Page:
Are Centipedes In Long Island Dangerous?

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9/18/2020


Your bathroom at home should be a place of relaxation and comfort. That’s why most people typically prefer to use their own toilets over a public restroom. You should be able to enjoy your peace, watching TV on your phone, scrolling social media, or reading a magazine. But bugs seem to want to interrupt, don't they? There’s nothing worse than watching a centipede crawl out from under your tub and head right for your feet. The only thing that might make your skin crawl more is when you step in the tub, only to find a centipede is already in there, ruining a hot bath or shower, which may be one of the best parts of your day.

a house centipede crawling in a bathroom

So why do centipedes have to bug you in the bathroom? And are they something you should be worried about? The more you know about centipedes and what attracts them to your home, the more you’ll be able to take back your bathroom.

Hundred-Leg Home Invaders

Typical Long Island centipedes do not have 100 legs. They typically have anywhere from 15 to 150 legs in total, all bunched up in very small groups. Ranging from less than an inch long all the way up to six inches, these dark brown or sometimes yellow pests feature two long antennae protruding from their head. That’s really the only way to tell their head from their tail.

Thriving in dark, moist areas of your home, centipedes will typically be found in your bathroom and your basement. They’re drawn to moisture, but what makes them stay is other insects. Hunting at night, centipedes are a great form of home pest control, eating any sort of living or dead insects within your home that they can. They actually are venomous to other insects, however, they cannot transfer this venom to humans. The extent of the harm they can inflict on people would be a rare, slightly painful bite with no transfer of venom.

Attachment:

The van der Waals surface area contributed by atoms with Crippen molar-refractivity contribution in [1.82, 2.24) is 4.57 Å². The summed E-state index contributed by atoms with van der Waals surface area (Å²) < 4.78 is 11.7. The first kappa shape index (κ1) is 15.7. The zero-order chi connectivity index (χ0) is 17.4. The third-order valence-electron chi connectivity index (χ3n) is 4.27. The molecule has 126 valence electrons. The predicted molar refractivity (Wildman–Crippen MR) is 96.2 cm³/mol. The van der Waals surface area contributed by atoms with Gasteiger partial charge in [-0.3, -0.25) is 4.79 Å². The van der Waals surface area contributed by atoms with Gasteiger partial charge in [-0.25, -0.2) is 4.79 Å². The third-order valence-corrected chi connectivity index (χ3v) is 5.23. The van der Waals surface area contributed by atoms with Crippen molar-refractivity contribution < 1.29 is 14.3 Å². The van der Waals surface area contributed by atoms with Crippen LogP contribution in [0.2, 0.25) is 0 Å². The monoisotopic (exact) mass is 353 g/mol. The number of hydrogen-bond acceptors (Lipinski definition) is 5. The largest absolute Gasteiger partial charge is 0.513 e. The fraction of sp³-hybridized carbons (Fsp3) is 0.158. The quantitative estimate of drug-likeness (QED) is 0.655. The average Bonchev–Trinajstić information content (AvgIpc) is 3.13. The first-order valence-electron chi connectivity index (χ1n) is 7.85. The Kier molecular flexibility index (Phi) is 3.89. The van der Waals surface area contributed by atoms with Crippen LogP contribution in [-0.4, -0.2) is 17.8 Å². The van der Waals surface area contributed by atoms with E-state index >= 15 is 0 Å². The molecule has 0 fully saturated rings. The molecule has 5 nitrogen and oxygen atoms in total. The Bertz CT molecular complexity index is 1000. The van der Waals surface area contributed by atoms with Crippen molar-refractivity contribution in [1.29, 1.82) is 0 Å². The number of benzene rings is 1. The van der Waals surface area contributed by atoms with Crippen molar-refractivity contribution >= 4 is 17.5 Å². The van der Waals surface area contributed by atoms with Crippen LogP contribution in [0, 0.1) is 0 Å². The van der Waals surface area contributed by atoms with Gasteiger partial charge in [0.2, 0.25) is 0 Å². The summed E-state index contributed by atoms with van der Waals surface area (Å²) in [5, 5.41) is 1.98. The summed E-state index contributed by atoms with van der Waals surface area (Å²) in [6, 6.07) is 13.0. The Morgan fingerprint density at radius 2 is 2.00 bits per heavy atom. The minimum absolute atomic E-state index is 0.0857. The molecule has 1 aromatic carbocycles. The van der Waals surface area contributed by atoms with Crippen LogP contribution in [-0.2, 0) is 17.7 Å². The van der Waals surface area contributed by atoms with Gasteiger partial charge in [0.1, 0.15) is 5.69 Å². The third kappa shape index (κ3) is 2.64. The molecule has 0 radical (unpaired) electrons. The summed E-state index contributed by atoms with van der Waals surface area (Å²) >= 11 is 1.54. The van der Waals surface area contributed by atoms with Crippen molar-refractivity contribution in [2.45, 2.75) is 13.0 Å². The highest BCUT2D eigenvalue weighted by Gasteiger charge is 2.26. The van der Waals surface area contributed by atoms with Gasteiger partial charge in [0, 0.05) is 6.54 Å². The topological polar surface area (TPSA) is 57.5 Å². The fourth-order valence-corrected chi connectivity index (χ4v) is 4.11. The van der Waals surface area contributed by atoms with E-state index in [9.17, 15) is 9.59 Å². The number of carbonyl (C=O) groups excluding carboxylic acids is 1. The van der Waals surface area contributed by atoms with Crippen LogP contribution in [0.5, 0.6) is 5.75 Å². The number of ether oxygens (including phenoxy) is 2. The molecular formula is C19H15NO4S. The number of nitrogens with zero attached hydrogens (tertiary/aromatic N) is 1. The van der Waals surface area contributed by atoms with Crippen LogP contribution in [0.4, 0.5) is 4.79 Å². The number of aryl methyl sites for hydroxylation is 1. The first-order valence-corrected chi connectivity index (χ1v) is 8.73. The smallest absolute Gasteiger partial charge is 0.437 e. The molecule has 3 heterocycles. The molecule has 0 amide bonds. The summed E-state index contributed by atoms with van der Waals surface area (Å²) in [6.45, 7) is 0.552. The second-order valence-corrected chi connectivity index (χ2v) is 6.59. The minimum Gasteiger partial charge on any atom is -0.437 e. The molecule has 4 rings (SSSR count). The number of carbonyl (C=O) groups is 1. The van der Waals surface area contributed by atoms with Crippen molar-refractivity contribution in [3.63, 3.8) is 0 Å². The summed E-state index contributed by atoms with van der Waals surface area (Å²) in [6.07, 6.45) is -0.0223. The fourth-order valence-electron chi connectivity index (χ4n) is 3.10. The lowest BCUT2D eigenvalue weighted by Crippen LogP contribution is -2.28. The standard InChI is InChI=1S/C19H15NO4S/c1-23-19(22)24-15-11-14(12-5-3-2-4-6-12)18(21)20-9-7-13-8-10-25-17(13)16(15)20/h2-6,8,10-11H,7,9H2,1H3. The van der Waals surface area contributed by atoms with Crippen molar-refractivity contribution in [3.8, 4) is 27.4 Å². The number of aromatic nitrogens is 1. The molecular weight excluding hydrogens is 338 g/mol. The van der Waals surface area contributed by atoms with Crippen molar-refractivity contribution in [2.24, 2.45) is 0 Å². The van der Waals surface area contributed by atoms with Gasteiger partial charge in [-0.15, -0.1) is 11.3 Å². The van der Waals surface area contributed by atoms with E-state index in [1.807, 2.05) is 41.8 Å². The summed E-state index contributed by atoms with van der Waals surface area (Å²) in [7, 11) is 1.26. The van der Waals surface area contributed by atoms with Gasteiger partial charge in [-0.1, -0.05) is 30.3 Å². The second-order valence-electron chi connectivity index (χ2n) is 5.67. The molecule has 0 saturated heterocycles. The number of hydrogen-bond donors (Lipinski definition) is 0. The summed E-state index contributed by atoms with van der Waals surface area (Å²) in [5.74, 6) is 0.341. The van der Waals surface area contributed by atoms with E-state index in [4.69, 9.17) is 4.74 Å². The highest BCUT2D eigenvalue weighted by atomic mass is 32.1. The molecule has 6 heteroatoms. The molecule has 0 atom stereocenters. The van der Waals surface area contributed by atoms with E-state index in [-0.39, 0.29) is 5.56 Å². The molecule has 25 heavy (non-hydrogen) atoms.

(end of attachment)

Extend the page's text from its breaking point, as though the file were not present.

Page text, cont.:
Prevention

Even though they don’t pose a threat to you and your family, they can be a nuisance. Who wants to have their bathroom time interrupted by something with that many legs? Plus, they enjoy feeding on certain plant materials as well, so they’re a scourge in the yard. If you want to protect your property and your peace of mind, consider limiting the things that may attract centipedes to your home.

Here are a few tips:

  • Control your moisture. If you can keep the humidity levels down in your basement and bathrooms, this can help solve the dampness issue. Also, check for any sort of leaks, even small ones. That includes pipes under the house, in the basement, behind appliances, under the kitchen and bathroom sinks, along with AC units on the outside of the home.
  • Get rid of piles of leaves and grass outside the home. These will attract centipedes initially before they move into your house from the yard.
  • Seal entryways. If you don’t have them already, you should install weather-stripping at the bottoms of all exterior doors. Make sure the caulking around all windows is sealed tight as well.

If you execute these strategies to perfection, you might be able to keep centipedes out of your home. However, if they want to get in bad enough, they’ll find a way. For guaranteed results (and much less effort on your part), contact Parkway Pest Services for advice or assistance. We will get your home back to being centipede free! Learn more about our home pest control and commercial pest control solutions.


 
 
 

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